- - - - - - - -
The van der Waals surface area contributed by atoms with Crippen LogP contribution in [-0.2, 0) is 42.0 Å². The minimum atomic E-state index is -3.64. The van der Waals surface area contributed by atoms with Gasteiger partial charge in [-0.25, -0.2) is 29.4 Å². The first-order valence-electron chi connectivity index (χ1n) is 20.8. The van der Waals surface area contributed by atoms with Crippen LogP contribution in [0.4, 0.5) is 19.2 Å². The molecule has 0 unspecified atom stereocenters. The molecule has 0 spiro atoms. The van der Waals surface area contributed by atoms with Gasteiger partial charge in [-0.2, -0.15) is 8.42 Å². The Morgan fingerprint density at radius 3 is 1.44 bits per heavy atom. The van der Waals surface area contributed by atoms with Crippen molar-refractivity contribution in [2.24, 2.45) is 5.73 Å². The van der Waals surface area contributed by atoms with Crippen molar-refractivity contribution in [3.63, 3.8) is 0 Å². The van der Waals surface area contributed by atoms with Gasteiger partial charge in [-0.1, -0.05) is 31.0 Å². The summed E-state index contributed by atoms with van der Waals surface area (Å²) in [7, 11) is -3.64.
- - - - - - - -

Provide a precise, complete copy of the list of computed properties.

The van der Waals surface area contributed by atoms with Crippen LogP contribution in [-0.2, 0) is 42.0 Å². The minimum atomic E-state index is -3.64. The van der Waals surface area contributed by atoms with Gasteiger partial charge in [-0.25, -0.2) is 29.4 Å². The first-order valence-electron chi connectivity index (χ1n) is 20.8. The van der Waals surface area contributed by atoms with Crippen LogP contribution in [0.4, 0.5) is 19.2 Å². The molecule has 0 unspecified atom stereocenters. The molecule has 0 spiro atoms. The van der Waals surface area contributed by atoms with Gasteiger partial charge in [-0.2, -0.15) is 8.42 Å². The Morgan fingerprint density at radius 3 is 1.44 bits per heavy atom. The van der Waals surface area contributed by atoms with Crippen molar-refractivity contribution in [2.24, 2.45) is 5.73 Å². The van der Waals surface area contributed by atoms with Crippen molar-refractivity contribution in [3.63, 3.8) is 0 Å². The van der Waals surface area contributed by atoms with Gasteiger partial charge in [-0.1, -0.05) is 31.0 Å². The summed E-state index contributed by atoms with van der Waals surface area (Å²) in [7, 11) is -3.64.